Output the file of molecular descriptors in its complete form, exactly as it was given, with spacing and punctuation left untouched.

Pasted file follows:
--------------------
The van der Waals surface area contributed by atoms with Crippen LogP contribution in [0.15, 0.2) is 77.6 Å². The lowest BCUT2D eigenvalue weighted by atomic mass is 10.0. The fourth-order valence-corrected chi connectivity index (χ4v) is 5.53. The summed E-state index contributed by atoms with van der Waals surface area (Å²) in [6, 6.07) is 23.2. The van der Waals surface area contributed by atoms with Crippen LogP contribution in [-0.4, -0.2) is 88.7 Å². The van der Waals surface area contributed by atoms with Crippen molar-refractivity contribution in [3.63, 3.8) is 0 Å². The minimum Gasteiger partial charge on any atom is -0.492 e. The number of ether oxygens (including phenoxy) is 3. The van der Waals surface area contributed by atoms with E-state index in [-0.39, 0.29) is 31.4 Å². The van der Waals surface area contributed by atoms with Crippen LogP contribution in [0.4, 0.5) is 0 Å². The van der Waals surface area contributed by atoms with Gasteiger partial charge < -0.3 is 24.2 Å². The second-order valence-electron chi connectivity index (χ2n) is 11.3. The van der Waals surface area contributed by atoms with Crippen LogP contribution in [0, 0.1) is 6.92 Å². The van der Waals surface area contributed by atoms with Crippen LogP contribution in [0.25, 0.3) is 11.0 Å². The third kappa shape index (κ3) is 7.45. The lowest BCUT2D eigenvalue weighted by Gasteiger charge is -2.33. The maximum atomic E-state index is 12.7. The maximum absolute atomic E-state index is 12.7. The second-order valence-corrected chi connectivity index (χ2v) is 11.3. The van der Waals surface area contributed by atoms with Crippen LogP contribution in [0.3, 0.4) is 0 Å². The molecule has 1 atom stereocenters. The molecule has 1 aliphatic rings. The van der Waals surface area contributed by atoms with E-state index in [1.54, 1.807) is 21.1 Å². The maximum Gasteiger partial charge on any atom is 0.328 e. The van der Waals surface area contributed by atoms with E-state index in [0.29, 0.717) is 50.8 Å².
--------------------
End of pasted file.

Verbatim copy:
The van der Waals surface area contributed by atoms with Crippen LogP contribution in [0.15, 0.2) is 77.6 Å². The lowest BCUT2D eigenvalue weighted by atomic mass is 10.0. The fourth-order valence-corrected chi connectivity index (χ4v) is 5.53. The summed E-state index contributed by atoms with van der Waals surface area (Å²) in [6, 6.07) is 23.2. The van der Waals surface area contributed by atoms with Crippen LogP contribution in [-0.4, -0.2) is 88.7 Å². The van der Waals surface area contributed by atoms with Crippen molar-refractivity contribution in [3.63, 3.8) is 0 Å². The minimum Gasteiger partial charge on any atom is -0.492 e. The number of ether oxygens (including phenoxy) is 3. The van der Waals surface area contributed by atoms with E-state index in [-0.39, 0.29) is 31.4 Å². The van der Waals surface area contributed by atoms with Crippen LogP contribution in [0.4, 0.5) is 0 Å². The van der Waals surface area contributed by atoms with Gasteiger partial charge < -0.3 is 24.2 Å². The second-order valence-electron chi connectivity index (χ2n) is 11.3. The van der Waals surface area contributed by atoms with Crippen LogP contribution in [0, 0.1) is 6.92 Å². The van der Waals surface area contributed by atoms with Crippen LogP contribution in [0.25, 0.3) is 11.0 Å². The third kappa shape index (κ3) is 7.45. The lowest BCUT2D eigenvalue weighted by Gasteiger charge is -2.33. The maximum atomic E-state index is 12.7. The maximum absolute atomic E-state index is 12.7. The second-order valence-corrected chi connectivity index (χ2v) is 11.3. The van der Waals surface area contributed by atoms with Crippen LogP contribution in [0.3, 0.4) is 0 Å². The molecule has 1 atom stereocenters. The molecule has 1 aliphatic rings. The van der Waals surface area contributed by atoms with E-state index in [1.54, 1.807) is 21.1 Å². The maximum Gasteiger partial charge on any atom is 0.328 e. The van der Waals surface area contributed by atoms with E-state index in [0.29, 0.717) is 50.8 Å².